Vkhutemas Workshops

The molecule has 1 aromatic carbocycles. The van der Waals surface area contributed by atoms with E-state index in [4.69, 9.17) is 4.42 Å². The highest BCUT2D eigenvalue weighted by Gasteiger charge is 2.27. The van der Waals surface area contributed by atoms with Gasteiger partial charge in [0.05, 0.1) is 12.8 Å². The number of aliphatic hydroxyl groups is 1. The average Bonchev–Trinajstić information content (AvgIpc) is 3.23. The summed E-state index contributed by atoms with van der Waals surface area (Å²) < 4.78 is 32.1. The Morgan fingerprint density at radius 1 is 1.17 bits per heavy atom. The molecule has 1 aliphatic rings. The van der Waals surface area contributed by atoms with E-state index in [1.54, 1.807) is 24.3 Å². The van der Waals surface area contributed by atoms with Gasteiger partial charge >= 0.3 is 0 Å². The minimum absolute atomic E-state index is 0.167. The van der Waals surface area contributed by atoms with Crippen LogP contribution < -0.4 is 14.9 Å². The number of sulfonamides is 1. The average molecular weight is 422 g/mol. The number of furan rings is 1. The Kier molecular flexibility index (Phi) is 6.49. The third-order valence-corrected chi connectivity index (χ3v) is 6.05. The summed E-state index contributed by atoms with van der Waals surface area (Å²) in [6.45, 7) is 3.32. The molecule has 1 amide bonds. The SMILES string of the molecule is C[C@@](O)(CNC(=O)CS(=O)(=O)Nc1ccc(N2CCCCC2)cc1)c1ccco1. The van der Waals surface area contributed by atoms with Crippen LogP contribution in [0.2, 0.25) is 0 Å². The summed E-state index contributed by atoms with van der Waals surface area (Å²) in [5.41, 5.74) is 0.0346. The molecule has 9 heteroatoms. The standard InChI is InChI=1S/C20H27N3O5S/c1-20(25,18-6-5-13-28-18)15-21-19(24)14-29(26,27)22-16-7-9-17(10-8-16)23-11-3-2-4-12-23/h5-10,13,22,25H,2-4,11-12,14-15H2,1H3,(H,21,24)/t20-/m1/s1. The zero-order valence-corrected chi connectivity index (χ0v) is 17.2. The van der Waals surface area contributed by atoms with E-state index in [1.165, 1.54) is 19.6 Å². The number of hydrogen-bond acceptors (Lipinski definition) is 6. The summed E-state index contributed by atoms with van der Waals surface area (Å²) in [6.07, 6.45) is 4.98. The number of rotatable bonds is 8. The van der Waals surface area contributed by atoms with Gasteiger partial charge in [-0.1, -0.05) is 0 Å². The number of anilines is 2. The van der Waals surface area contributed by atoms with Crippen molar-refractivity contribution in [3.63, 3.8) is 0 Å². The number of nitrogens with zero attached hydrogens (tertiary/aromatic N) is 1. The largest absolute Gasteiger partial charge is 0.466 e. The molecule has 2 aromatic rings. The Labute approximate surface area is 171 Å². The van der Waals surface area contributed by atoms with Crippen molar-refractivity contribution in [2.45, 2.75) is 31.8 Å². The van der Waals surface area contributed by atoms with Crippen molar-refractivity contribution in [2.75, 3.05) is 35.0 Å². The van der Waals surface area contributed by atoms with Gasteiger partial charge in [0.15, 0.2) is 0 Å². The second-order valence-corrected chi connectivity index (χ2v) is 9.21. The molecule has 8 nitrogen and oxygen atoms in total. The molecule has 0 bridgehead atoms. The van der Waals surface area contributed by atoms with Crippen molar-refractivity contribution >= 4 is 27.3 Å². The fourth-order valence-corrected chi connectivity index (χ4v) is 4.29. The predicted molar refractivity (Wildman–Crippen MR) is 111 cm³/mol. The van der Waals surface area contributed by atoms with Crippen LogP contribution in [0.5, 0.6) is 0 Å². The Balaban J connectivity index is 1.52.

VKhUTEMAS is the acronym for Higher State Artistic and Technical Workshops (Vysshie Khudozhestvenno-Tekhnicheskie Masterskiye), the Russian state art and technical school. Founded in Moscow in 1920, the VKhUTEMAS Workshops (active 1920-1927) were established by decree from Lenin, and were conceived as an institution that would prepare artists, professors, builders and managers to work in both industry and higher education. The curriculum of the school was similar to that of the Bauhaus. First-year students were required to complete the preliminary course, which comprised subjects like art history, color theory, and construction. The different workshops had artistic and industrial staff. The art faculty taught courses in graphics, sculpture and architecture, for example, while the industrial faculty focused on printing, textiles, ceramics, woodworking, and metalworking. In the early 1920s many instructors of the school turned away from abstract painting, in order to focus on spatial constructions and photography. Three major movements in Russian avant-garde art and architecture were tied to the VKhUTEMAS Workshops: Constructivism, Rationalism, and Suprematism. In 1928 VKhUTEMAS Workshops were reorganized and renamed to VKhUTEIN (Higher Art and Technical Institute), and in 1930 it was dissolved.